There is obvious common ground between the roles of the board in all sectors, but charity boards are invariably made up entirely of non-executives who are not usually involved with management. There are also different perspectives of ownership, contribution and management. For example, trustees of a charity do not own what they work for; individuals guide, support and influence with the key aim of acting in the best interests of the organisation overall, rather than a constituency or grouping. Importantly, this should not fetter those who work for the organisation or those for whom it is working, nor should it deny the flexibility that is needed if activities and services are to adapt to changing needs.
Section 177 of the Charities Act 2011 defines charity trustees as "the persons having the general control and management of the administration of the charity". This definition sometimes causes confusion because of the concept of it involving management and administration. It is important to recognise that what is intended is that trustees need not actually carry out the management and administration, but be responsible for them. Boards are also required to make the appropriate level of challenge and make decisions on key issues.
With most large non-profits, the board has had the foresight to appoint professional management to manage the organisation. This sometimes causes a dilemma. A charity trustee’s position stands in contrast to that of the non-executive director of a company in the private sector, who shares their legal responsibilities with their executive colleagues on a unitary board. In some ways, the greater the competence and professionalism of management, the greater the challenge in understanding the issues of governance and management. Trustees must properly discharge their duties without being seen to simply rubber stamp, but at the same time they should not become over-involved in operational management to the detriment of their critical perspective.
I have carried out many governance reviews and getting the balance right can be challenging. The correct balance will be achieved only when individuals or teams have a clear understanding of responsibilities, the authority necessary to fulfil these responsibilities and the accountability for the consequences of what they have done or failed to do. This accountability is required not just from management but also from boards. A key question is how the board and management are held to account for ensuring that they foster and indeed enforce the right culture and behaviour.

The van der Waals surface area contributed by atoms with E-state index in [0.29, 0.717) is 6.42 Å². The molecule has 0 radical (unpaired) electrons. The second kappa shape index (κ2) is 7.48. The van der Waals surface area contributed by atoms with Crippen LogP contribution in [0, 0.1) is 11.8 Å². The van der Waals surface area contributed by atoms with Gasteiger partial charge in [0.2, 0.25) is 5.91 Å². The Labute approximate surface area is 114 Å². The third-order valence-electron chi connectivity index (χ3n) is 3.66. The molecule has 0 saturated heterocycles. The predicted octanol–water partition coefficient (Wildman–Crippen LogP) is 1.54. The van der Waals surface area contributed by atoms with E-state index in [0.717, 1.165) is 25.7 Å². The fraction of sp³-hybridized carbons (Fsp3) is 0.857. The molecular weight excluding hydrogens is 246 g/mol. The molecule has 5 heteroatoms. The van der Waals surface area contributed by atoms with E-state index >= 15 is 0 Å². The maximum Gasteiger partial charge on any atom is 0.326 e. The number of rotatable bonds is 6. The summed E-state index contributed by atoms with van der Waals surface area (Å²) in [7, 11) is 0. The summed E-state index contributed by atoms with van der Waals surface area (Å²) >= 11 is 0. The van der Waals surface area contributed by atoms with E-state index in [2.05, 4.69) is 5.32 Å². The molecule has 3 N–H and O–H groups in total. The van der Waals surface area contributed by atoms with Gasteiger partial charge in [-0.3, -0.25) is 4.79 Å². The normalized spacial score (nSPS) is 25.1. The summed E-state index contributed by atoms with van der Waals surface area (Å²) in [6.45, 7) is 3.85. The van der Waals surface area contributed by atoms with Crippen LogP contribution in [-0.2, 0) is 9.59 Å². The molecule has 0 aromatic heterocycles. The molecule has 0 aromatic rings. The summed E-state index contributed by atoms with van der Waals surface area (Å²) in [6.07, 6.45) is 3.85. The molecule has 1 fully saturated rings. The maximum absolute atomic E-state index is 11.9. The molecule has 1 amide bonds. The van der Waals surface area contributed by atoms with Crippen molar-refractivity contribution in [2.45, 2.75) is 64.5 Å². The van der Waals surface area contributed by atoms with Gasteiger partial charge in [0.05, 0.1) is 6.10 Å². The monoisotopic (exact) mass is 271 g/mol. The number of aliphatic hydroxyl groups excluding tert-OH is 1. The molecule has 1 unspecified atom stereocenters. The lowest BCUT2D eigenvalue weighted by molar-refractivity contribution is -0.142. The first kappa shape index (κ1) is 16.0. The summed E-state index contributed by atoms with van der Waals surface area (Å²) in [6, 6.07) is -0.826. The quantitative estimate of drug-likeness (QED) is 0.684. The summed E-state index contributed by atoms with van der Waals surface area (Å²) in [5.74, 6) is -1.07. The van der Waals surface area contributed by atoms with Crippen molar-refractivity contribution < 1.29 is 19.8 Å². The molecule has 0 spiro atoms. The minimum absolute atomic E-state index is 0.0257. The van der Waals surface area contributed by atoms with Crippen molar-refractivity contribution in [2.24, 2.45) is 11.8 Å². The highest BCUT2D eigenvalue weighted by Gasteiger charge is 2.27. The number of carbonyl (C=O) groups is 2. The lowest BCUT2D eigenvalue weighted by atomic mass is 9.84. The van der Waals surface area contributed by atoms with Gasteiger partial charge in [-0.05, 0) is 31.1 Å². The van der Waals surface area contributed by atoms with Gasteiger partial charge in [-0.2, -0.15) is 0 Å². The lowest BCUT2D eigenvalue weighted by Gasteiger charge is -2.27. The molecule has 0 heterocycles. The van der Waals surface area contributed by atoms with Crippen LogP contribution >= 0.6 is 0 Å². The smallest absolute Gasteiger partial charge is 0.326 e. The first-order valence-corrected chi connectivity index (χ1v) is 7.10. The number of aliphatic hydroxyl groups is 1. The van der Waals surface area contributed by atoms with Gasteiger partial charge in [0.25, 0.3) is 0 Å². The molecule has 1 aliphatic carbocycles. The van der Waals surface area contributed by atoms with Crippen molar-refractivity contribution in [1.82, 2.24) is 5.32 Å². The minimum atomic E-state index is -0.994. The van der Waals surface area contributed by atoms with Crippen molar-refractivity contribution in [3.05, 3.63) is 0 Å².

There is much more to it than ensuring compliance with standard policies and procedures, and the FRC’s updated corporate governance code now places much emphasis on culture and behaviour. It explains that "the board should assess and monitor culture. Where it is not satisfied that policy, practices or behaviour throughout the business are aligned with the company’s purpose, values and strategy, it should seek assurance that management has taken corrective action." The charity governance code espouses similar requirements.
At a Crowe charity breakfast briefing called "Culture and Behaviour Trumps Policies and Procedures" there was widespread agreement that board members often wrongly take for granted that the right culture and behaviour permeate through the organisation. Boards need to take time to ensure that organisational culture or values are discussed as part of the formal board agenda. Ethical dilemmas need to be discussed and the decisions should be carefully reviewed. Sometimes this needs to be a theoretical discussion in anticipation of what might go wrong – for example, the risk that organisational or personal performance indicators can lead to or incentivise inappropriate behaviours. An important question for boards is how incidents of inappropriate behaviours or unwanted culture are recorded, monitored and dealt with. The position in the past was that proper accountability and transparency led to unwanted publicity that should be avoided. This approach is no longer seen as appropriate and can lead to damaging consequences.
Pesh Framjee is the global head of non-profits at the audit, tax, advisory and risk services firm Crowe